By Chaney Kwak
Photographs by Yadid Levy
Originally appeared in March 2015 issue of Virtuoso Life
A buzzing port at the confluence of the Bosporus and Golden Horn since the Byzantine Empire, Istanbul’s Karakoy neighborhood fell on hard times in the last century. But thanks to the arrival of cruise ships and young entrepreneurs, the dockside district’s narrow alleys have awoken, as boho boutiques and outdoor cafés with grapevine trellises vie for space among grimy electric parts shops. Ten years after the opening of Istanbul Modern, the city’s premier contemporary art museum, Karakoy is no longer up and coming – it has arrived.
Use the arrows to navigate through different experiences in Karakoy. Corresponding photos reside above this text. If interested in travel to Istanbul (or any other part of the world, honestly), click here to connect with a Virtuoso travel advisor.
Kilic Ali Pasa Hamami:
After seven years of restoration, this 1580 Turkish bath has reopened as an upscale oasis amid Istanbul’s bustle. Soothe your muscles on a heated marble platform and gaze up at its soaring dome punctuated with star-shaped skylights. After a vigorous exfoliation, a therapist swathes you in a mound of hot, fluffy soapsuds. Kemankes Mahallesi, Hamam Sokak 1; kilicalipasahamami.com.
Mae Zae stocks an eclectic hodgepodge of Turkish and European accessories both new and old. Shop for anything from antique mirrors and frames to Istanbul-designed jewelry lines such as Der-Liebling. Kemankes Kara Mustafa Pasa Mahallesi, Hoca Tahsin Sokak, Akce Han 16-A; maezae.com.
Trained in New York and seasoned at her father’s boutique hotel on the Aegean coast, chef Didem Senol Tiryakioglu serves bistro standouts such as fish cakes, potato croquettes, zucchini fritters with yogurt sauce, and caramelized sea bass with persimmon inside an elegantly simple, wood-floored dining room. Her cookbooks, one of which is available in English, are acclaimed by the city’s gourmets. Kemankes Caddesi 35A.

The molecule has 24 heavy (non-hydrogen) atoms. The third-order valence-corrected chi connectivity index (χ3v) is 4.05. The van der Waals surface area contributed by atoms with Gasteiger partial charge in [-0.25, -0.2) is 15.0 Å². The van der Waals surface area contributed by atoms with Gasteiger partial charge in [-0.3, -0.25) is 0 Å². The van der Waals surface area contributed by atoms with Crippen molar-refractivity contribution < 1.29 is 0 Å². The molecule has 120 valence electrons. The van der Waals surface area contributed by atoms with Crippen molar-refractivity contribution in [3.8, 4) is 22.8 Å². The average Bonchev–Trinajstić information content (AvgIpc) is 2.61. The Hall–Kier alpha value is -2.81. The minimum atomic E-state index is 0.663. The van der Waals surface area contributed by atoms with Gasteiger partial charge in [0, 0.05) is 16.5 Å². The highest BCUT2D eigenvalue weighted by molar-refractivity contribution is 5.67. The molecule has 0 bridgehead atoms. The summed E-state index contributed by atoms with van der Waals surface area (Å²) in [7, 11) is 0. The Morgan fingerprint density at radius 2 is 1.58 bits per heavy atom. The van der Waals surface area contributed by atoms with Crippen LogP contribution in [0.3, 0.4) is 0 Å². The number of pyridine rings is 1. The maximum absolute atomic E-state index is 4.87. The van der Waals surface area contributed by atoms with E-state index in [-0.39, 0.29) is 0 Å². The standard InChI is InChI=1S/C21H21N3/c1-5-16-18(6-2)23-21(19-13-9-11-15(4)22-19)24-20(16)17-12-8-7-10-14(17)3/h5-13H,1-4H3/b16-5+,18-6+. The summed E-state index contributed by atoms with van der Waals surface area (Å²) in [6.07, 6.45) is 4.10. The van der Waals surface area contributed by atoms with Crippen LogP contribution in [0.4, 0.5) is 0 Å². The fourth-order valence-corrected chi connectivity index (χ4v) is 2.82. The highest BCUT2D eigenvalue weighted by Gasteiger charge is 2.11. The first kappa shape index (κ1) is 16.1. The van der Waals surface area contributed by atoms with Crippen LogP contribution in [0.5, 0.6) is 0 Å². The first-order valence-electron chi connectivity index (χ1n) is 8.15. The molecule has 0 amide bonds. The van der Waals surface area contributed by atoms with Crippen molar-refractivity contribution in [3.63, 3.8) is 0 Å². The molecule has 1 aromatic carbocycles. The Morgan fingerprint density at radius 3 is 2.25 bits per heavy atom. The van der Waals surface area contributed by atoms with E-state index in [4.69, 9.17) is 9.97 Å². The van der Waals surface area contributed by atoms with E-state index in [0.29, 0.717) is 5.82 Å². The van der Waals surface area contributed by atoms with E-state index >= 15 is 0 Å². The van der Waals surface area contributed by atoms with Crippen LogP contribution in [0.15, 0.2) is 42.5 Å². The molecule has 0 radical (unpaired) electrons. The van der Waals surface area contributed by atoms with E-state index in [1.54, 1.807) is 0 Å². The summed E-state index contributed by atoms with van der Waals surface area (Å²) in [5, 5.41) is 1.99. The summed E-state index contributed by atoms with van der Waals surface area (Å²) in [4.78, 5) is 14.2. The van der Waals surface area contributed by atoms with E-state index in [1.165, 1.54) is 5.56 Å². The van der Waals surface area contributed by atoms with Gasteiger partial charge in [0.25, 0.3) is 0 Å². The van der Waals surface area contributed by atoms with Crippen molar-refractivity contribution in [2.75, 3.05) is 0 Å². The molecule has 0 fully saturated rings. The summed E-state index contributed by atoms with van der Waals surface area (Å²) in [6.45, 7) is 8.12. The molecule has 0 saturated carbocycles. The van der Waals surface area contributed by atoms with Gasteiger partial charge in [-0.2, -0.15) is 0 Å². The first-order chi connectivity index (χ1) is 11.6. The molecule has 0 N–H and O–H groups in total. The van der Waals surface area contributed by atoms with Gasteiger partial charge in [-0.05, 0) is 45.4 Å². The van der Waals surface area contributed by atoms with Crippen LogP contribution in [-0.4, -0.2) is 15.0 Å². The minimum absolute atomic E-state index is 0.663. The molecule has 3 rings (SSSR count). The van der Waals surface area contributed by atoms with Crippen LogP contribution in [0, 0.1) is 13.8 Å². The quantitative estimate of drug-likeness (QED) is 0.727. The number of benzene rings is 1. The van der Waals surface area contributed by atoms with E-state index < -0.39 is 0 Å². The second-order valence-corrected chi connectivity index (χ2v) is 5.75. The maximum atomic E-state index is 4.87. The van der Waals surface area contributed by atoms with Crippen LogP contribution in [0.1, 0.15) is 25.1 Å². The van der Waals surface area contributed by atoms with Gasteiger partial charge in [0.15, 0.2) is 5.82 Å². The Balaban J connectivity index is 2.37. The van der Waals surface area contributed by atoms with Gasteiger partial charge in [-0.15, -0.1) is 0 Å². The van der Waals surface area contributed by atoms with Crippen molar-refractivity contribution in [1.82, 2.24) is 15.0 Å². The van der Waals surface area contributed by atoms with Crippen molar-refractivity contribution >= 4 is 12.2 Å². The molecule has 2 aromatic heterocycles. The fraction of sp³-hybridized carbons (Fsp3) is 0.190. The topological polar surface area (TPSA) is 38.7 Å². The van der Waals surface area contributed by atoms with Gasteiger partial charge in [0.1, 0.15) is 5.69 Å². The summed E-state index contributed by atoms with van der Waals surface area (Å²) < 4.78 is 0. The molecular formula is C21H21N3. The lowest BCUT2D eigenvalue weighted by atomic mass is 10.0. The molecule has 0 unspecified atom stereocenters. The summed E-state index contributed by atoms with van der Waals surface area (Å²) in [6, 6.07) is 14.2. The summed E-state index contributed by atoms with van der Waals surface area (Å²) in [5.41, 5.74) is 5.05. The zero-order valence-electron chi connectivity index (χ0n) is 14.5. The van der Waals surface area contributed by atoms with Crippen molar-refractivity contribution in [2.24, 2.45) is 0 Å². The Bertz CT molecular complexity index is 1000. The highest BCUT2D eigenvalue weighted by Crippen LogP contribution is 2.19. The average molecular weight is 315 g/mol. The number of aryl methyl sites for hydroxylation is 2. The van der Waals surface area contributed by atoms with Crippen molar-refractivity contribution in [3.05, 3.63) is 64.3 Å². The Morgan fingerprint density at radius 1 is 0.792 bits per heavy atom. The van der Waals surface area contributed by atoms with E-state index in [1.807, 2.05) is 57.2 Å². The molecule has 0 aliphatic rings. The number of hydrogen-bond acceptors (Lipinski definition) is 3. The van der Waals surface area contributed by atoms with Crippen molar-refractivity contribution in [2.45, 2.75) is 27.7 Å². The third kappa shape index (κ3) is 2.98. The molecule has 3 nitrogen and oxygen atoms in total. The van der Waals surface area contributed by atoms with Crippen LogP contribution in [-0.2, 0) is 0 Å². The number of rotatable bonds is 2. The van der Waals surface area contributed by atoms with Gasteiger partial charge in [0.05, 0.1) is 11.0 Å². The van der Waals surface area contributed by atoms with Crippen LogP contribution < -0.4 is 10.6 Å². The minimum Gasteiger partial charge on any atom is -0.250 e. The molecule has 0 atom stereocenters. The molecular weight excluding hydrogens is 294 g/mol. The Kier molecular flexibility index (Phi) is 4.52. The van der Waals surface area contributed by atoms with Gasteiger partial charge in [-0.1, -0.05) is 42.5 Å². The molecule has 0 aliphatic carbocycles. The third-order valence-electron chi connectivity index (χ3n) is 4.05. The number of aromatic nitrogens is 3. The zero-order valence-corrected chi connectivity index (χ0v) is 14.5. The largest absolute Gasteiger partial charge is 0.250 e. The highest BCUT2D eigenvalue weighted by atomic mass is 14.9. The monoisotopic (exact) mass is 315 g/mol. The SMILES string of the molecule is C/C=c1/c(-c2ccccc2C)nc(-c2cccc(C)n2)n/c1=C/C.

Arguably the original force behind Karakoy’s renaissance, the cultural giant showcases a strong collection of paintings, photography, and sculptures by Turkish artists. Rotating exhibitions take place in the basement, known for its book-covered ceiling. The balcony café, with its waterfront panorama of Istanbul’s historic skyline, is worth a visit alone. Meclis-i Mebusan Caddesi, Liman Isletmeleri Sahasi Antrepo D4; istanbulmodern.org.
Skip the touristy postcards and pick up witty Istanbul-inspired greeting cards and T-shirts at this shop in the newly renovated French Passage, a historic arcade that connects two streets. In addition, you’ll find sketch pads inspired by old Turkish textbooks and sassy notebooks bearing colorful hourglass teacups or simits (sesame bagels). Kemankes Caddesi, Fransiz Is Gecidi 10.
Atolye 11 may be located within an Orthodox church, but there’s nothing orthodox about the design firm’s home decor store. Championing contemporary Turkish artists and many of its own designs, the intimate two-story shop showcases ornately embroidered silk cushions, glass pomegranate ornaments, screen-printed scarves, and framed stamped fabrics by celebrated Turkish painter Bedri Rahmi Eyuboglu. Mumhane Caddesi 47.
Every month, this grotto-like space opens its doors for designer trunk sales and pop-up fashion bazaars that bring together Istanbul’s style set. Discover some of the city’s indie and emerging brands amid the tiny stalls, which sometimes spill into the alley. Kemankes Mahallesi, Mumhane Caddesi, Murakip Sokak 12.
Settle into this traditional restaurant’s smart tiled dining room or climb its winding wrought-
iron stairs for a bird’s-eye view of the neighborhood. One bite of its Istanbul-style comfort food – roasted chard, beef ragout, cauliflower casserole with chickpeas, or smoky eggplant puree, all doused in nutty olive oil – reveals why it’s a neighborhood anchor. Kemankes Caddesi 37A; karakoylokantasi.com.
This airy boutique in the shadow of the Kilic Ali Pasa Hamam sells traditional silverware, Iznik chinaware, ceramics with Ottoman calligraphy, and woodblock-printed textiles, as well as flowery Turkish delight and nutty baklava. Step up to its panoramic rooftop café for strong Turkish coffee. Kilic Ali Pasa Mescit Sokak 2.
New cafés seem to pop up every week in Karakoy, but this Vienna-inspired coffeehouse remains the district’s most popular hangout. Grab an outside table for the best people-watching over a Wiener Mélange and a Sacher torte, two of the menu items that make Karabatak so beloved. Kemankes Kara Mustafa Pasa Mahallesi, Kara Ali Kaptan Sokak 7; karabatak.com.